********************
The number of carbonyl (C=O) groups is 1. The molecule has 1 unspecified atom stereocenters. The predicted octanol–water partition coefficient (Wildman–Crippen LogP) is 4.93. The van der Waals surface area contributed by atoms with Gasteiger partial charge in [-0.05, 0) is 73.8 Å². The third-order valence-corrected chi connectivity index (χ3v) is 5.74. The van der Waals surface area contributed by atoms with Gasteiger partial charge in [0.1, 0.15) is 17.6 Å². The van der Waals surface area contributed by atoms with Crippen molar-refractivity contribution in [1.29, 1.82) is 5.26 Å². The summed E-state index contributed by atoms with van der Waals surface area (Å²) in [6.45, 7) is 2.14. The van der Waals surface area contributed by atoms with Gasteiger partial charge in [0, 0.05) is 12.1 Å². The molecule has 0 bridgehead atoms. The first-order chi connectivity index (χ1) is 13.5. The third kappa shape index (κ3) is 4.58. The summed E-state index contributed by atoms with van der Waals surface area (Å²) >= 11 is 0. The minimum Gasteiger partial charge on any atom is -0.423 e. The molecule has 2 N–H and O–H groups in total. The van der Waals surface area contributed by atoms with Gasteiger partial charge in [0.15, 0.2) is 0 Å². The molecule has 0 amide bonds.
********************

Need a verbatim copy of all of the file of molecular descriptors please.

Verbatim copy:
The number of carbonyl (C=O) groups is 1. The molecule has 1 unspecified atom stereocenters. The predicted octanol–water partition coefficient (Wildman–Crippen LogP) is 4.93. The van der Waals surface area contributed by atoms with Gasteiger partial charge in [-0.05, 0) is 73.8 Å². The third-order valence-corrected chi connectivity index (χ3v) is 5.74. The van der Waals surface area contributed by atoms with Gasteiger partial charge in [0.1, 0.15) is 17.6 Å². The van der Waals surface area contributed by atoms with Crippen molar-refractivity contribution in [1.29, 1.82) is 5.26 Å². The summed E-state index contributed by atoms with van der Waals surface area (Å²) in [6.45, 7) is 2.14. The van der Waals surface area contributed by atoms with Gasteiger partial charge in [0, 0.05) is 12.1 Å². The molecule has 0 bridgehead atoms. The first-order chi connectivity index (χ1) is 13.5. The third kappa shape index (κ3) is 4.58. The summed E-state index contributed by atoms with van der Waals surface area (Å²) >= 11 is 0. The minimum Gasteiger partial charge on any atom is -0.423 e. The molecule has 2 N–H and O–H groups in total. The van der Waals surface area contributed by atoms with Gasteiger partial charge in [0.15, 0.2) is 0 Å². The molecule has 0 amide bonds.